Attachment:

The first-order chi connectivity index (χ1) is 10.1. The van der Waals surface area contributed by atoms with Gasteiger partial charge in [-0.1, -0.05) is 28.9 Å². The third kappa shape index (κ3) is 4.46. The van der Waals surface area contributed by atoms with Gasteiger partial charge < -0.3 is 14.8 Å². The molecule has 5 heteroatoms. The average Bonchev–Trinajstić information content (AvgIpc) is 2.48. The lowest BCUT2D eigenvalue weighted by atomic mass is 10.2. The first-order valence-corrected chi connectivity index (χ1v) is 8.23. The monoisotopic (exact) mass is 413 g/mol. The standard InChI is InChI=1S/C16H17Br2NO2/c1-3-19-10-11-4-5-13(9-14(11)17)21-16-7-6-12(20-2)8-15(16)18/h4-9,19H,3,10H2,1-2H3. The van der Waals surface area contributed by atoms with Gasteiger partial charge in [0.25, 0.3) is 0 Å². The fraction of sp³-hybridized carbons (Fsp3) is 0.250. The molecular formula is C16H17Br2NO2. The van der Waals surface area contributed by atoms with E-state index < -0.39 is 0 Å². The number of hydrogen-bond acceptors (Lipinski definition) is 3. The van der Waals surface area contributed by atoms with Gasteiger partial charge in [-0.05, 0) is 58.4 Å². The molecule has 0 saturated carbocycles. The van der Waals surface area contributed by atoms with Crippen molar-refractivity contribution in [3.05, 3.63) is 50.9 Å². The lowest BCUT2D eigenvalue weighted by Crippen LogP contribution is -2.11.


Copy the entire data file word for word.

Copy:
The first-order chi connectivity index (χ1) is 10.1. The van der Waals surface area contributed by atoms with Gasteiger partial charge in [-0.1, -0.05) is 28.9 Å². The third kappa shape index (κ3) is 4.46. The van der Waals surface area contributed by atoms with Gasteiger partial charge < -0.3 is 14.8 Å². The molecule has 5 heteroatoms. The average Bonchev–Trinajstić information content (AvgIpc) is 2.48. The lowest BCUT2D eigenvalue weighted by atomic mass is 10.2. The first-order valence-corrected chi connectivity index (χ1v) is 8.23. The monoisotopic (exact) mass is 413 g/mol. The standard InChI is InChI=1S/C16H17Br2NO2/c1-3-19-10-11-4-5-13(9-14(11)17)21-16-7-6-12(20-2)8-15(16)18/h4-9,19H,3,10H2,1-2H3. The van der Waals surface area contributed by atoms with Gasteiger partial charge in [0.25, 0.3) is 0 Å². The fraction of sp³-hybridized carbons (Fsp3) is 0.250. The molecular formula is C16H17Br2NO2. The van der Waals surface area contributed by atoms with E-state index < -0.39 is 0 Å². The number of hydrogen-bond acceptors (Lipinski definition) is 3. The van der Waals surface area contributed by atoms with Gasteiger partial charge in [-0.05, 0) is 58.4 Å². The molecule has 0 saturated carbocycles. The van der Waals surface area contributed by atoms with Crippen molar-refractivity contribution in [3.05, 3.63) is 50.9 Å². The lowest BCUT2D eigenvalue weighted by Crippen LogP contribution is -2.11.